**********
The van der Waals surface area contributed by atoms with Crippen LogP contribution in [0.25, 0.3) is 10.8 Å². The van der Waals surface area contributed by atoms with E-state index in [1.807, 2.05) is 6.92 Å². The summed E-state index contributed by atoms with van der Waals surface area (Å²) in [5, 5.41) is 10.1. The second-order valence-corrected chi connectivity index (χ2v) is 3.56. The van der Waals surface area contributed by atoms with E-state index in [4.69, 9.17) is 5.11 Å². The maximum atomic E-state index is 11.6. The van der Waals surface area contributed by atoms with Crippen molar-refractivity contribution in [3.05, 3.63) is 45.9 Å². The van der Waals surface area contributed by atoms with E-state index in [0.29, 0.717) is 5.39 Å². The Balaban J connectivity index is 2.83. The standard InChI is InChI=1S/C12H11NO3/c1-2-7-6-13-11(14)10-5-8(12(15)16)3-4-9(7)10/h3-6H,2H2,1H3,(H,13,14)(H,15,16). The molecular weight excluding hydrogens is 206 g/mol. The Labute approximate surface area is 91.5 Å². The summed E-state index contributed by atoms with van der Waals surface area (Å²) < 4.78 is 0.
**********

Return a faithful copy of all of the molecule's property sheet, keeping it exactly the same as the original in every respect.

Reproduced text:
The van der Waals surface area contributed by atoms with Crippen LogP contribution in [0.25, 0.3) is 10.8 Å². The van der Waals surface area contributed by atoms with E-state index in [1.807, 2.05) is 6.92 Å². The summed E-state index contributed by atoms with van der Waals surface area (Å²) in [5, 5.41) is 10.1. The second-order valence-corrected chi connectivity index (χ2v) is 3.56. The van der Waals surface area contributed by atoms with E-state index in [4.69, 9.17) is 5.11 Å². The maximum atomic E-state index is 11.6. The van der Waals surface area contributed by atoms with Crippen molar-refractivity contribution in [3.05, 3.63) is 45.9 Å². The van der Waals surface area contributed by atoms with E-state index in [0.29, 0.717) is 5.39 Å². The Balaban J connectivity index is 2.83. The standard InChI is InChI=1S/C12H11NO3/c1-2-7-6-13-11(14)10-5-8(12(15)16)3-4-9(7)10/h3-6H,2H2,1H3,(H,13,14)(H,15,16). The molecular weight excluding hydrogens is 206 g/mol. The Labute approximate surface area is 91.5 Å². The summed E-state index contributed by atoms with van der Waals surface area (Å²) < 4.78 is 0.